Ignorance shows through in this op-ed... apparently the reporter doesn't know anything about representative democracy... the senate is a balance to keep a large state (read NY and California) from placing there will over other state due to population. the House is designed to give those more populous state a representation proportional to their population... the house would have over thrown the bill even with proportionally more votes from the large states.... I guess he wants to stir up unrest because his agenda (Gun Control) failed.... if the large states had voted against the bill and the small state had voted for it he would have complained that large state were over powering smaller states...

    oh well maybe he should have been homeschooled or stayed awake in class....
     
    ghrit, Yard Dart and tulianr like this.
  2. Donldson

    Donldson Monkey+

    Most democrats seem to love the idea that they are for the 90%+ but that the big bad "1%" are controlling everything. If it's not the 1% super-rich it's the 1% of US that are NRA members. Because OBVIOUSLY only the richest have any affect on the economy and only NRA members believe in 2A.

    (with apologies to the few liberal monkeys that do believe in freedom)
     
  3. DarkLight

    DarkLight I self identify as a Blackhawk Attack Helicopter! Site Supporter

    Didn't read the article, not going to. He (and Reid) are right about one thing, the Gun Control fight IS just beginning, just not how he thinks. And it will only get worse with time if they keep pushing it.
     
  4. kellory

    kellory An unemployed Jester, is nobody's fool. Banned

    I read everything, if for no other reason than to "know thine enemy". He wants gun control, and they plan to get it by harping on the word "reasonable", meaning anyone who agrees with them, is reasonable, and anyone opposed is unreasonable. Then by claiming any kind of mental impairment is reasonable cause for removing your weapons. Then, of course, anyone back from the wars, would be under stress, and it would be reasonable to believe them a danger to themselves and others, so the weapons got to go. And anyone opposed to them, is obviously unreasonable, and therefore dangerous, and again those weapons got to go.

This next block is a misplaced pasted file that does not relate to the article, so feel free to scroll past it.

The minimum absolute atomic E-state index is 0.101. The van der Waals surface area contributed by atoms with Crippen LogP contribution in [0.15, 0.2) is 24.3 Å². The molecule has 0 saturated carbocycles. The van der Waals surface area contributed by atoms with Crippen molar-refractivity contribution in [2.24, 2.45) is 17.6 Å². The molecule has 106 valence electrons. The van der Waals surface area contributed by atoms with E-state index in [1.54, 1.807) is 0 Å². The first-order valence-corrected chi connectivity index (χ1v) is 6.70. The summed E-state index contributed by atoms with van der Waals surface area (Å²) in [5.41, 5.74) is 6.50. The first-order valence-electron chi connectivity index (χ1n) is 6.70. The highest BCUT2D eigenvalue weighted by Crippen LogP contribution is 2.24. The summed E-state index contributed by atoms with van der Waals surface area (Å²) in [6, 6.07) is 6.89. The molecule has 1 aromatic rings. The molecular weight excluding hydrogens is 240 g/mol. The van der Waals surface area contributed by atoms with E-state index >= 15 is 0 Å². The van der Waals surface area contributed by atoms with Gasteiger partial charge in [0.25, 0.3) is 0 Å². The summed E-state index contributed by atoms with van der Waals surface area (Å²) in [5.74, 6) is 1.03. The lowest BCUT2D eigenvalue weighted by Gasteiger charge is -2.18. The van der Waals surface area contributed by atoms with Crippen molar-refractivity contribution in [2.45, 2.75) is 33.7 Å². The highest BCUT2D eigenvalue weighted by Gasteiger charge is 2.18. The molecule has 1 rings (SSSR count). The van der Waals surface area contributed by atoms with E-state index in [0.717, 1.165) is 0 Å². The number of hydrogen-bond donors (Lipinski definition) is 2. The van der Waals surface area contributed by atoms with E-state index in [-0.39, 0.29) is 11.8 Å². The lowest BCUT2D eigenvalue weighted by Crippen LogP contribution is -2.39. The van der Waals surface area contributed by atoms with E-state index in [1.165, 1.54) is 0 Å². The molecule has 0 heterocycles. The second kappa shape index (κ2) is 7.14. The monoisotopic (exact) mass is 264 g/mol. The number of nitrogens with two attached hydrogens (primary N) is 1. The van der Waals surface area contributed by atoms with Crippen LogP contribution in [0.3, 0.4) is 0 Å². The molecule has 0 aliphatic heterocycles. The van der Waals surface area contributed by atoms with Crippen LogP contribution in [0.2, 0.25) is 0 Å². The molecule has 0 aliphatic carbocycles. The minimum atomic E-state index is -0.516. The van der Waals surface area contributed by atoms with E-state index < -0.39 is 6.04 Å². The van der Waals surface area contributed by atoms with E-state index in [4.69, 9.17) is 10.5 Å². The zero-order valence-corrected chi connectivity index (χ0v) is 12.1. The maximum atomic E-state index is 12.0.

Biggest problem I see, is they think they are the standard to be measured against, not the disease to be cut out. We are the standard, the template, they are the deviation from the path.
     
    Yard Dart and tulianr like this.
  5. tulianr

    tulianr Don Quixote de la Monkey

    The fact that the Senate actually worked as designed, and prevented the more populous states from steamrolling the less populous ones, is one of the very few rays of sunshine I've seen come out of Washington D.C. in a very long time.
     
    STANGF150, bfayer, ghrit and 5 others like this.
  6. Kingfish

    Kingfish Self Reliant

    Agreed, notice how the writer said democracy? This is a republic not a democracy. It is working perfectly keeping huge states full of liberals in check from riding rough shod over the rest of us. Kingfish
     
  7. BTPost

    BTPost Old Fart Snow Monkey Moderator

    DemoGogs always trot out Democracy... Republicrats always trot out the Constitutional Republic.... This has been the way since 1790, and will continue as long as Politicos ply their trade. I stand with the Constitutional Republic crowd, but NOT with any Politico, from either side.....
     
    STANGF150, tulianr and Kingfish like this.